Many couples unsuccessfully spend hours, months, or years at home agonizing over how to improve their sex life. Unfortunately, usually this involves a lot of Google searching that yields very inaccurate information that can do more harm than good. Even when they finally enter couples therapy, most couples don’t talk about sex.
Instead of talking about sex, they might say:
- They argue all the time.
- They feel less connected than they used to.
- They say they love each other but are not in love anymore.
- They don’t feel important to their partner.
- They don’t know how to compromise.
- They don’t know how to communicate.
- They don’t know how to recover from an affair.
- They don’t feel happy anymore.
- They feel dissatisfied with the quality/quantity of sex in their relationship.
- They are having trouble adjusting to a major life change.
- They feel like their relationship lacks the honesty and communication it used to have.
- They want to improve their relationship skills to prevent problems in the future.
- They don’t know how to handle the role of stress, anxiety, and/or depression in their partnership.
While only one of those concerns specifically addresses sex, every single one of them impacts the sexual relationship, physical affection, and intimacy within a partnership.
If you aren’t sure if you need sex therapy, take another look at the list of presenting problems above. What those couples might really be saying is:
- We have less sex when we argue all the time.
- Feeling less connected to you makes me less interested in sex.
- We had more sex when we were “in love” — it seems like the passion is gone.
- I don’t want to give you sex if I don’t feel important to you.
- When we can’t compromise, I feel like we’re always against each other and that’s not very sexy.
- You don’t listen when I tell you what I want in bed — help me know what to say to you.
- When I start to feel in the mood, I think of the affair and I just can’t anymore.
- I don’t feel like sex when I don’t feel happy — or when I don’t feel good in my body.
- I don’t understand why you don’t want sex as much now as you used to when nothing has changed.
- I know it’s been three months since we had the baby, but I just don’t feel like a sexual being anymore. It’s like I can’t turn the “mom” off.
- Ever since you lied to me, it’s like my body just closes up when you ask for sex.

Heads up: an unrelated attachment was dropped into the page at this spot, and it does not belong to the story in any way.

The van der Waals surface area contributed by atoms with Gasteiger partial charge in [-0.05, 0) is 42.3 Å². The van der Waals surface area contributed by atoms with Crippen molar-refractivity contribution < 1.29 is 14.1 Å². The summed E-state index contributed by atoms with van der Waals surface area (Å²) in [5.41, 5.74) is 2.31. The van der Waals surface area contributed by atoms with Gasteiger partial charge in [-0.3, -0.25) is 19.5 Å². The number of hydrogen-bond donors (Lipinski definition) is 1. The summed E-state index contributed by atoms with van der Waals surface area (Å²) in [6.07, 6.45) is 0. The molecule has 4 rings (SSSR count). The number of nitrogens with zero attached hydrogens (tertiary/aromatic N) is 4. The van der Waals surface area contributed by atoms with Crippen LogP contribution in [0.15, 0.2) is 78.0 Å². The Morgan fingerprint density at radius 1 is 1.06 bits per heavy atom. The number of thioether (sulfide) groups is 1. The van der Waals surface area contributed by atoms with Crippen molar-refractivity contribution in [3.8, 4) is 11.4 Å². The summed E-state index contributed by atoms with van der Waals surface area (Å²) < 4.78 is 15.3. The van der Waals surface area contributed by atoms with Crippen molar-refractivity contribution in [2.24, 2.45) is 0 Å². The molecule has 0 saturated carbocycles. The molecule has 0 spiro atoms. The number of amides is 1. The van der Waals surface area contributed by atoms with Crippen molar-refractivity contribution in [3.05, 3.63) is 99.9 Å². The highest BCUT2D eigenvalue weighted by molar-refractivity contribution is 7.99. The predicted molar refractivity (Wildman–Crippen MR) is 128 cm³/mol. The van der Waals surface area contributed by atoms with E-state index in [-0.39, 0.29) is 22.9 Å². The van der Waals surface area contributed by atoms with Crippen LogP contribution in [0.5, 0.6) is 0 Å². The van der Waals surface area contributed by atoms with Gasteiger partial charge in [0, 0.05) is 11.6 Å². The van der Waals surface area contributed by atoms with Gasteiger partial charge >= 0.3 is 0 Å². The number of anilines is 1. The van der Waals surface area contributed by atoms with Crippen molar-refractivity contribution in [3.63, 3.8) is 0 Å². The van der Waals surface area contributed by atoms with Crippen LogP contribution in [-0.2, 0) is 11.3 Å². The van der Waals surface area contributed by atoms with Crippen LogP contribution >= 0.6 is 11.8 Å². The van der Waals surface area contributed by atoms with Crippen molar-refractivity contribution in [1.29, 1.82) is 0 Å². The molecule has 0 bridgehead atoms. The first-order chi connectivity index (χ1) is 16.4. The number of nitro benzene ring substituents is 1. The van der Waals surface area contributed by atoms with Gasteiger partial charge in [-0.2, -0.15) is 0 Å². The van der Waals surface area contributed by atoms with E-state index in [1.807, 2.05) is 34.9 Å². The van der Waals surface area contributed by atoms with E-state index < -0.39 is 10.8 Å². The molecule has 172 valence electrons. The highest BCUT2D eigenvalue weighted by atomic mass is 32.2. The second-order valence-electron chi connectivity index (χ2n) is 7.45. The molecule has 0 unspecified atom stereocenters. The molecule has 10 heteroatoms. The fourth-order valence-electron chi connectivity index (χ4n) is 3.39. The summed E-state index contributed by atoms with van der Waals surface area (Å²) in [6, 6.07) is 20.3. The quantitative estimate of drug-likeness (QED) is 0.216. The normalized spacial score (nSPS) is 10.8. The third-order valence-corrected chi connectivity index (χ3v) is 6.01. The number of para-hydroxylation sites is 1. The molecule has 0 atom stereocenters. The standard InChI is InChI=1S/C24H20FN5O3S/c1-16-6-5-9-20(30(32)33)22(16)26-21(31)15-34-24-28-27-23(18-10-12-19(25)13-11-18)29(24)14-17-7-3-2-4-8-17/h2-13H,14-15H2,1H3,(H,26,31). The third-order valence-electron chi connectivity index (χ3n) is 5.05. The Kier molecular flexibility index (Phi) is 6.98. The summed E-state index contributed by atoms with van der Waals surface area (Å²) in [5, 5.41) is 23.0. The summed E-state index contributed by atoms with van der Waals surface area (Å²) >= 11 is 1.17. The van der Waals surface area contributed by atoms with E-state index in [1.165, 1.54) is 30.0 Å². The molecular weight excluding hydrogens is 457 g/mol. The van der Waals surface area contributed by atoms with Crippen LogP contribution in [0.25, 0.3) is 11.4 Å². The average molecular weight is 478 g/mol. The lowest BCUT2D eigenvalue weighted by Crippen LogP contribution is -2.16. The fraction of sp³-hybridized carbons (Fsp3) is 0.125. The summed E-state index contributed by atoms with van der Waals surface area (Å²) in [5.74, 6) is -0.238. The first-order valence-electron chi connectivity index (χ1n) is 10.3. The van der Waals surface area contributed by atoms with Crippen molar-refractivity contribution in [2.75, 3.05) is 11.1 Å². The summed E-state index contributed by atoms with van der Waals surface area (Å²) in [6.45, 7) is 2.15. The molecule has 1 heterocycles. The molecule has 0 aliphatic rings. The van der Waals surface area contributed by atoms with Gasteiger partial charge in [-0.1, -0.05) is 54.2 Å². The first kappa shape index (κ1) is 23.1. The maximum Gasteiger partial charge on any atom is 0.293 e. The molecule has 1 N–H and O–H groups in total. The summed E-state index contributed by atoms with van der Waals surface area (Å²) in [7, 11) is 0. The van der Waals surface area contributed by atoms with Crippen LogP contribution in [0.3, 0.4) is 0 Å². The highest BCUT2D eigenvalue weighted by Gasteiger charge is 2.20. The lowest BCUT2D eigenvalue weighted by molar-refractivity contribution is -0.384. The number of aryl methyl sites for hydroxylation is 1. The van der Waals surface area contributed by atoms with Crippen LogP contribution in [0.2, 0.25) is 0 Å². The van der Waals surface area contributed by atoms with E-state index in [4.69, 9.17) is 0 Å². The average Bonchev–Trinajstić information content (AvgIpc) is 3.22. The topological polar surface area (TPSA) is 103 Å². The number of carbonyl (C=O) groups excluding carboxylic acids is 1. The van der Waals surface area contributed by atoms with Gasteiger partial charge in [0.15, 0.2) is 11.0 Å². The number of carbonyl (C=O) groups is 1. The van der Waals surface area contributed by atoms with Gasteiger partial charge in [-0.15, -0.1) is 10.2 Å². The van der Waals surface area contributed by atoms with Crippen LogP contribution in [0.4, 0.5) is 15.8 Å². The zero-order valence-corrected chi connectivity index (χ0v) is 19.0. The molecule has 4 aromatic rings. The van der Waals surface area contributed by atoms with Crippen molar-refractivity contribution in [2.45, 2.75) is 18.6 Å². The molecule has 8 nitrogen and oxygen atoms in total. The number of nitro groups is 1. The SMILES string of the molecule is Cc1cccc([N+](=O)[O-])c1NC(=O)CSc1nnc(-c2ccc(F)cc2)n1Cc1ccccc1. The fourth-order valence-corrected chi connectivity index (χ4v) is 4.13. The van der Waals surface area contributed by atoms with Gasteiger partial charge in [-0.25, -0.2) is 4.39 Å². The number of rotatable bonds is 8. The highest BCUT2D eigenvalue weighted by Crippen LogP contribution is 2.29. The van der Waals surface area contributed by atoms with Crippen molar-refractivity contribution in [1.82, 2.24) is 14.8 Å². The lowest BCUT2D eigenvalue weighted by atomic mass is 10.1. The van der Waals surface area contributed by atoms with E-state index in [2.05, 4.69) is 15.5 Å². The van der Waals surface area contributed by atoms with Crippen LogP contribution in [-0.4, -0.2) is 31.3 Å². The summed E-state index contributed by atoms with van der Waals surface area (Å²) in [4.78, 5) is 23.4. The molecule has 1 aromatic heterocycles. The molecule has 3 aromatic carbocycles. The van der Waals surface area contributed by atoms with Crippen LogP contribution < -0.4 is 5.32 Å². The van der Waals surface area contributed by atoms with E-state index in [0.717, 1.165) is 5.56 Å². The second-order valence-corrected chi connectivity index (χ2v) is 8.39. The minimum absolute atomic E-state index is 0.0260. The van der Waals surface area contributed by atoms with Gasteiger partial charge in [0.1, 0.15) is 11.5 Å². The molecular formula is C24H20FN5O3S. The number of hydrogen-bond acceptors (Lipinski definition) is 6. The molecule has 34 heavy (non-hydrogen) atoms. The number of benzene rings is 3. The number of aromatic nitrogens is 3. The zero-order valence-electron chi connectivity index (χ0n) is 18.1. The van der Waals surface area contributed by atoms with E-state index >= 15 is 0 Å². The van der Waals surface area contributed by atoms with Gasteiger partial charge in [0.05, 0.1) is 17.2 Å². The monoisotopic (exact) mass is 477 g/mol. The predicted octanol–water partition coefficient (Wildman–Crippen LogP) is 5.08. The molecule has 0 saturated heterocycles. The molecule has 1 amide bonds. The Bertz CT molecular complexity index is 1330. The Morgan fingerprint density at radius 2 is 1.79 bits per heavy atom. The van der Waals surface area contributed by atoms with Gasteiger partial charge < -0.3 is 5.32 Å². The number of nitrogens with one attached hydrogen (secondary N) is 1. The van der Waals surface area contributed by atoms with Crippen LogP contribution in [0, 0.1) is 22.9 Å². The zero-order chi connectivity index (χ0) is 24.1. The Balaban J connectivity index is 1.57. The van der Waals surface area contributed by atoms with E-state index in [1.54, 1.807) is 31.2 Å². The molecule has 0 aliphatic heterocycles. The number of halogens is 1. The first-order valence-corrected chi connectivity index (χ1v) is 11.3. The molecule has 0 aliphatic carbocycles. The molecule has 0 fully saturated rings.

- Teach me what you want more of — it’s really important to me that we can talk about this if something comes up later.
- I feel so anxious and stressed that I can’t seem to get excited about anything. It’s not that I don’t want you, I just don’t remember how to want you.
If you can relate to any of the comments or areas of difficulty above, know that you’re in the right place. There is a tremendous amount of healing that can happen in a relationship when we bring sex and intimacy into the discussion — even though these are the two things we like to (falsely) think will just work themselves out.
Sex therapy is a talk therapy approach integrating sexual health education and researched techniques for creating change. Sex therapy can be really effective in treating:
- Sexual desire discrepancies (one partner wanting more sex than another — or a different type of sex)
- Low sexual desire or arousal
- Sexual dysfunction (difficulty experiencing arousal as desired)
- Lack of passion in your relationship
- Challenges related to previous sexual abuse
Sex therapy is most effective when a couple already has some awareness and practice of healthy communication and conflict. If your conflict is hostile or volatile, you need couples counseling before seeking sex therapy.
How Therapy Helps
With the help of a therapist specifically trained in sexual health and sex therapy, you will learn how to safely and productively start talking about sex, identify what “good sex” means to you and your relationship, and understand how the brain and body work together to create your experience of sexual pleasure.
Sex therapy does not involve any touching between client and therapist. It is based heavily on researched psychoeducation and sexual health information and includes conversations about your past sexual experiences, messages learned from family, culture, or religion about sex, and your own experience of pleasure and desire.
Your therapist will use education, compassion, humor, extra reading materials, and other research-supported tools to ensure progress is made towards your goals for a healthy intimate relationship. You may also have “homework” between sessions to guide you in creating the sexual experience you desire for yourself and your relationship. Through sex therapy, you’ll learn to understand yourself as a sexual being and advocate for your own pleasure and sexual satisfaction. You’ll also identify beliefs or behaviors that are working against meeting your goals for “good sex.”